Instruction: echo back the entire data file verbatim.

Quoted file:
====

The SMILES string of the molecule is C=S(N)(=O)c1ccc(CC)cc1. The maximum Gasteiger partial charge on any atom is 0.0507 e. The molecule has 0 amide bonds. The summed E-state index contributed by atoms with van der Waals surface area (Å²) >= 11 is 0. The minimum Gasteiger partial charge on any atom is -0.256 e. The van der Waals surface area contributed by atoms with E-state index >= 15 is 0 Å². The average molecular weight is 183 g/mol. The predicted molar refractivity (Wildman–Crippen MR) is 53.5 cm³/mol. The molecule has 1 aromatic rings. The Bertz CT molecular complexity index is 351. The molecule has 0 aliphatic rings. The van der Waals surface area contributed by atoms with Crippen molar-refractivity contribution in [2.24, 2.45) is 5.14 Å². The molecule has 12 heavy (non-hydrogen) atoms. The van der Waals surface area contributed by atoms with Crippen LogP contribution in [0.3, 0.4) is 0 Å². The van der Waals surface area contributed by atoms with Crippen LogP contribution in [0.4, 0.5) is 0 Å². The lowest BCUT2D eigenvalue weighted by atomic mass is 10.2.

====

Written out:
The SMILES string of the molecule is C=S(N)(=O)c1ccc(CC)cc1. The maximum Gasteiger partial charge on any atom is 0.0507 e. The molecule has 0 amide bonds. The summed E-state index contributed by atoms with van der Waals surface area (Å²) >= 11 is 0. The minimum Gasteiger partial charge on any atom is -0.256 e. The van der Waals surface area contributed by atoms with E-state index >= 15 is 0 Å². The average molecular weight is 183 g/mol. The predicted molar refractivity (Wildman–Crippen MR) is 53.5 cm³/mol. The molecule has 1 aromatic rings. The Bertz CT molecular complexity index is 351. The molecule has 0 aliphatic rings. The van der Waals surface area contributed by atoms with Crippen molar-refractivity contribution in [2.24, 2.45) is 5.14 Å². The molecule has 12 heavy (non-hydrogen) atoms. The van der Waals surface area contributed by atoms with Crippen LogP contribution in [0.3, 0.4) is 0 Å². The van der Waals surface area contributed by atoms with Crippen LogP contribution in [0.4, 0.5) is 0 Å². The lowest BCUT2D eigenvalue weighted by atomic mass is 10.2.